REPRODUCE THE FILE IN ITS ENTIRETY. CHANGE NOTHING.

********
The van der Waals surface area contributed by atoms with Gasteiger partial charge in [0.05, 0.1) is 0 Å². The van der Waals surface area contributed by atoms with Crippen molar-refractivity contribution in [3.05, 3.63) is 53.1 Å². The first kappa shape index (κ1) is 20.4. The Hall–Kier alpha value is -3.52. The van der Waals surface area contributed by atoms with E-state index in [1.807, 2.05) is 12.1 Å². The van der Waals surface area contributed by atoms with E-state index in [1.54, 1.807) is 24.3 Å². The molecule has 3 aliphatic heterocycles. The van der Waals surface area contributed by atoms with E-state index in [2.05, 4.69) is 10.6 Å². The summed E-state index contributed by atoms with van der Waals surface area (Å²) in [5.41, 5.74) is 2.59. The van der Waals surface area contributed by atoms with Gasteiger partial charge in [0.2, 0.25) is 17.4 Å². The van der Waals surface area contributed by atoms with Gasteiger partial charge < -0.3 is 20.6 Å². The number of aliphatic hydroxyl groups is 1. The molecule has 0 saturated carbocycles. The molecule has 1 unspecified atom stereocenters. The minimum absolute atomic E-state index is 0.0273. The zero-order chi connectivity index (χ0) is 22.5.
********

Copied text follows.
The van der Waals surface area contributed by atoms with Gasteiger partial charge in [0.05, 0.1) is 0 Å². The van der Waals surface area contributed by atoms with Crippen molar-refractivity contribution in [3.05, 3.63) is 53.1 Å². The first kappa shape index (κ1) is 20.4. The Hall–Kier alpha value is -3.52. The van der Waals surface area contributed by atoms with E-state index in [1.807, 2.05) is 12.1 Å². The van der Waals surface area contributed by atoms with E-state index in [1.54, 1.807) is 24.3 Å². The molecule has 3 aliphatic heterocycles. The van der Waals surface area contributed by atoms with E-state index in [2.05, 4.69) is 10.6 Å². The summed E-state index contributed by atoms with van der Waals surface area (Å²) in [5.41, 5.74) is 2.59. The van der Waals surface area contributed by atoms with Gasteiger partial charge in [0.2, 0.25) is 17.4 Å². The van der Waals surface area contributed by atoms with Gasteiger partial charge < -0.3 is 20.6 Å². The number of aliphatic hydroxyl groups is 1. The molecule has 0 saturated carbocycles. The molecule has 1 unspecified atom stereocenters. The minimum absolute atomic E-state index is 0.0273. The zero-order chi connectivity index (χ0) is 22.5.